Big ethanol shakeout coming?
As the U.S. tries to free itself from Big Oil's grip, larger biofuel producers look to stake their claim in a growing business.
NEW YORK (CNNMoney.com) -- Get ready: It may still be a fairly new industry, but there's probably a big shakeout brewing in the fast-growing ethanol business.
The rising cost of raw materials and demand for newer and better technology has Big Ethanol poised to take control of the $23 billion biofuel industry.
In the decades since corn ethanol production began in the United States, a small army of plants has popped up across the national landscape. Most produce around 50 million gallons a year or less, and have survived in Midwest markets where corn is plentiful and demand for flex-fuels sufficient.
But as the industry evolves, corn prices climb and the nation gets much more aggressive in developing biofuels, smaller plants that rely on dated technology stand less of a chance of surviving.
In fact, some operators of plants on the low end of the production scale are already getting jittery about what will happen to them if corn continues to linger around $4 a bushel and the cost to transport ethanol stays high.
"They have every reason to be nervous," said Peter Gray, head of the energy and natural resources division at KPMG Corporate Finance, the investment banking arm of KPMG. "Ethanol is part of the solution in the U.S. and part of the problem. What we've had here is massive overbuild."
Gray predicts widespread consolidation in the industry as the nation moves toward its goal of producing 36 billion gallons of ethanol by 2022, nearly half of which must come from corn. As for which plants will survive, Gray pointed to plants that produce at least 100 million gallons a year as a line of demarcation for sustainability.
Some 124 U.S. ethanol plants now produce about 6.5 billion gallons a year, an average of about 52 million gallons per plant. Capacity ranges from mega producers Archer Daniels Midland (Charts, Fortune 500) (1.07 billion gallons) and POET Ethanol Products (1.04 billion), to mom-and-pop operators Agri-Energy (21 million) and Renova Energy (5 million). Another 76 plants are under construction with plans to add 6.4 billion gallons to the ethanol stream.
Eric Mosbey, CEO of Lincolnland Agri-Energy of Palestine, Ill., runs a 3-year-old plant that produces about 45 million gallons a year, and he's comfortable with where his facility stands - at least for now.
"Every facility is different. It depends on when they started up, how much debt they're carrying," Mosbey said. "There's no question there's economies of scale."
Foremost among the driving forces will be the price of corn, which hit a high around $4.25 a bushel earlier this year, though December corn traded at $3.44 Tuesday. KPMG's Gray said the smart companies will be the ones to forge strategic alliances with corn producers to help contain costs.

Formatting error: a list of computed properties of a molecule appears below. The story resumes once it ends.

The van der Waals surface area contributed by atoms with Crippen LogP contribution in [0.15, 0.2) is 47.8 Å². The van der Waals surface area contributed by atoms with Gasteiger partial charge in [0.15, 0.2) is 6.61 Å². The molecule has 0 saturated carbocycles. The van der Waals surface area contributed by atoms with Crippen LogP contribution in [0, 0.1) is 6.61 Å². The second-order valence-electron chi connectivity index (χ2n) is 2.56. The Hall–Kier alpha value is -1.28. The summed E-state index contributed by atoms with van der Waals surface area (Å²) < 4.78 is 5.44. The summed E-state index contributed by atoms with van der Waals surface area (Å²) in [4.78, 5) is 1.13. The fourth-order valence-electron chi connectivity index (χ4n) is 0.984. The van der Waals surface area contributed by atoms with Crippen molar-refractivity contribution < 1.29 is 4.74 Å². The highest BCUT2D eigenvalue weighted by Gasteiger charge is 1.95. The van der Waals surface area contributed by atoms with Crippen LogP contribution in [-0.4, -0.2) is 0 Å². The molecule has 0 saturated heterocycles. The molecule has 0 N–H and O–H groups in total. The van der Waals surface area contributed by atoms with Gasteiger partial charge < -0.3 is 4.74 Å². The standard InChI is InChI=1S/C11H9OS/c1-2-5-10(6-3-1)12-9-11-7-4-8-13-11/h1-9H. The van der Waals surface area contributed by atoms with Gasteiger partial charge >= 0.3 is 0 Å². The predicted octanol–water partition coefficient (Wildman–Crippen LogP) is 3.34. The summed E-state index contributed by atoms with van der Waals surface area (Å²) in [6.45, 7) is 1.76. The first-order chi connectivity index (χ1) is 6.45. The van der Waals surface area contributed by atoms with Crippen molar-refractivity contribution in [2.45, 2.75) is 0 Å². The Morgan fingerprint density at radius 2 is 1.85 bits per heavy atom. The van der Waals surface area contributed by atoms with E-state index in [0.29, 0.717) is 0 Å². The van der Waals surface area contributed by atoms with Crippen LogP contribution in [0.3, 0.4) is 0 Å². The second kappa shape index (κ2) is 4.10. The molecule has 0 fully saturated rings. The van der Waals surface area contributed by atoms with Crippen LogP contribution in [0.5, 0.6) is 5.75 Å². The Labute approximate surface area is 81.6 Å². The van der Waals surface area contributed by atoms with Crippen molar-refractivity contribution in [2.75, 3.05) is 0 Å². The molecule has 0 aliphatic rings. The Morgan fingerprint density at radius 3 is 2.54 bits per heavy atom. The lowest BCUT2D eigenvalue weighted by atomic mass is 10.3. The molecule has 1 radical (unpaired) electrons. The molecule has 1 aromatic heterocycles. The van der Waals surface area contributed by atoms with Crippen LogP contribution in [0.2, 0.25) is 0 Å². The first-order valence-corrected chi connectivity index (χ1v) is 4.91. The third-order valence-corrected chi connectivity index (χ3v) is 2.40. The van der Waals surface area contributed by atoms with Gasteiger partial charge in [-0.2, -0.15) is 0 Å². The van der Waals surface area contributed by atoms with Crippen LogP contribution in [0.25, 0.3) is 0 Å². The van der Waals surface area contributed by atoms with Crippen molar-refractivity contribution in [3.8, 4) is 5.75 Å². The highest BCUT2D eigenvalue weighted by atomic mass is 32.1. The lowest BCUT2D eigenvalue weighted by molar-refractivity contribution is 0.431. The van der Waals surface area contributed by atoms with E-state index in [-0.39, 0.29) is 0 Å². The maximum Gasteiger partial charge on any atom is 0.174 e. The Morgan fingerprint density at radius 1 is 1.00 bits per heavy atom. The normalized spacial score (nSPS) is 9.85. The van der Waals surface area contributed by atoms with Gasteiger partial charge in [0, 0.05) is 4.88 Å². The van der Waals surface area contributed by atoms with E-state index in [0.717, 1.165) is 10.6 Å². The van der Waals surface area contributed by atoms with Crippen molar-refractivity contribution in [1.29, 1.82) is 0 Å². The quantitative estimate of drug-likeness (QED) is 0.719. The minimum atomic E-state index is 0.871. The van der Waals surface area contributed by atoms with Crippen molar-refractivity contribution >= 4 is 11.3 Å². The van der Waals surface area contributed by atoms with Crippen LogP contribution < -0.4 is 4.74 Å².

Other companies have taken different approaches on the path to survival, in what will become an intensely competitive sector over the next two decades.
Gordon Ommen, CEO of U.S. BioEnergy, said his company has gotten actively involved in ethanol takeovers and is targeting companies with solid markets and up-to-date technology, without as much regard to production capacity. U.S. BioEnergy (Charts), though, has been keeping its acquisitions, spread throughout the Midwest, to moderate-size plants.
"The very small plants don't work for us, and we're not sure if they work for others or not," Ommen said. "The sizes we believe are efficient are the 50-million and 100-million gallon plants. We think both of those work well, depending on the market."
Ommen said he's comfortable with how corn prices have moved in recent months. He acknowledged, though, that larger plants will have stronger staying power if corn prices take another run toward $4 or beyond and profits shrink for ethanol companies.
"We think the large, efficient, low-cost producers such as U.S. BioEnergy will continue to operate and operate effectively if there are down cycles in the market," he said. "We don't know what will happen to smaller, less-efficient plants."
Of course, there are those who are staying out of the corn business altogether and building ethanol plants that use other biomass products, such as switchgrass, wood chips, landfill waste and corn stalks, rather than corn itself.
Arnold Klann is chairman of BlueFire Ethanol, a company that produces fuel from green waste and wood waste from landfills, which he says is cheaper than corn ethanol and not subject to the volatility of corn prices.
"Our production costs are sub-one dollar, so we're always going to be below the cost of corn-based guys, pure and simply," Klann said.
BlueFire (Charts) only actually produces its brand of cellulosic ethanol at its Japan facility, but expects to be up and running at an Irvine, Calif., plant within a year. The plant will produce just 3.2 million gallons a year but could give BlueFire a leg up on the rest of the cellulosic industry as it will be among the first non-corn ethanol plants in this country to go on line.
The California-based company plans another 20 plants over the next seven years, a sign it will become a Big Ethanol leader, but on the cellulosic side. The company earlier this year received up to $40 million from the federal government as part of a pilot program for cellulosic refineries.
"When you look at the cost of production mode for grain, the larger the plant the more competitive you are. Your embedded costs go down, that's true for any industry," Klann said.
"Corn will always play a role on the energy side, but I think cellulose on the long term is going to play a much larger role because there's more cellulosic feedstock out there than replacement corn."